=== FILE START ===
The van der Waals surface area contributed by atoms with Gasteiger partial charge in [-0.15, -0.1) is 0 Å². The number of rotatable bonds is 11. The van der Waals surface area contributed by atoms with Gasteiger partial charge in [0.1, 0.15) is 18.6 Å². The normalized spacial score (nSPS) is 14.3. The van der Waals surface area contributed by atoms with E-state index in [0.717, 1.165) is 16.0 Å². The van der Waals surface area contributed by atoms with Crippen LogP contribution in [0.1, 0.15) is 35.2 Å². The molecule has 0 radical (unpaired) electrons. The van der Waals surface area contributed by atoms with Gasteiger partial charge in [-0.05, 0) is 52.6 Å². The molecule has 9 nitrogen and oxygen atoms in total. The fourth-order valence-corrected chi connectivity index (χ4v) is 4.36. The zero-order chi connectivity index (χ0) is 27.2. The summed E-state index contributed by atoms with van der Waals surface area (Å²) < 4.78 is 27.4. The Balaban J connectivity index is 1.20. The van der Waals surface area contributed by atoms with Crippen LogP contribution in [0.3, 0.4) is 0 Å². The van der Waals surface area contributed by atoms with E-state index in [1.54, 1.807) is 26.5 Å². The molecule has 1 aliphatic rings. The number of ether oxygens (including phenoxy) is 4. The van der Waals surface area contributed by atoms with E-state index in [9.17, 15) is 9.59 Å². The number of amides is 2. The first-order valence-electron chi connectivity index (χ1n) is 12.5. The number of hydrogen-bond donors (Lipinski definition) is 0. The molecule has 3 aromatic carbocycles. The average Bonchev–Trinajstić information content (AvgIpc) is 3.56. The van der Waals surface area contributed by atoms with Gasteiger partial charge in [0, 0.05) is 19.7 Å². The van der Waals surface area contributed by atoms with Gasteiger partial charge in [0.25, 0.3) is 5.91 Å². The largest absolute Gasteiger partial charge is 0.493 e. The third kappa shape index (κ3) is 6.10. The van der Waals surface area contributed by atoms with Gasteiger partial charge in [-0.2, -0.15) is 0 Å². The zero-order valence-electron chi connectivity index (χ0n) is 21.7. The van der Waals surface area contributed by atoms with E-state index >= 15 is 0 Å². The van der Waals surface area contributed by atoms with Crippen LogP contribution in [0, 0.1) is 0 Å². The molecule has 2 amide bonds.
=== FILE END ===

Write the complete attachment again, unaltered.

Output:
The van der Waals surface area contributed by atoms with Gasteiger partial charge in [-0.15, -0.1) is 0 Å². The number of rotatable bonds is 11. The van der Waals surface area contributed by atoms with Gasteiger partial charge in [0.1, 0.15) is 18.6 Å². The normalized spacial score (nSPS) is 14.3. The van der Waals surface area contributed by atoms with E-state index in [0.717, 1.165) is 16.0 Å². The van der Waals surface area contributed by atoms with Crippen LogP contribution in [0.1, 0.15) is 35.2 Å². The molecule has 0 radical (unpaired) electrons. The van der Waals surface area contributed by atoms with Gasteiger partial charge in [-0.05, 0) is 52.6 Å². The molecule has 9 nitrogen and oxygen atoms in total. The fourth-order valence-corrected chi connectivity index (χ4v) is 4.36. The zero-order chi connectivity index (χ0) is 27.2. The summed E-state index contributed by atoms with van der Waals surface area (Å²) < 4.78 is 27.4. The Balaban J connectivity index is 1.20. The van der Waals surface area contributed by atoms with Crippen LogP contribution in [0.3, 0.4) is 0 Å². The van der Waals surface area contributed by atoms with E-state index in [1.54, 1.807) is 26.5 Å². The molecule has 1 aliphatic rings. The number of ether oxygens (including phenoxy) is 4. The van der Waals surface area contributed by atoms with E-state index in [9.17, 15) is 9.59 Å². The number of amides is 2. The first-order valence-electron chi connectivity index (χ1n) is 12.5. The number of hydrogen-bond donors (Lipinski definition) is 0. The molecule has 3 aromatic carbocycles. The average Bonchev–Trinajstić information content (AvgIpc) is 3.56. The van der Waals surface area contributed by atoms with Gasteiger partial charge in [0, 0.05) is 19.7 Å². The van der Waals surface area contributed by atoms with Gasteiger partial charge in [0.25, 0.3) is 5.91 Å². The largest absolute Gasteiger partial charge is 0.493 e. The third kappa shape index (κ3) is 6.10. The van der Waals surface area contributed by atoms with Gasteiger partial charge in [-0.2, -0.15) is 0 Å². The zero-order valence-electron chi connectivity index (χ0n) is 21.7. The van der Waals surface area contributed by atoms with E-state index >= 15 is 0 Å². The van der Waals surface area contributed by atoms with Crippen LogP contribution in [0, 0.1) is 0 Å². The molecule has 2 amide bonds.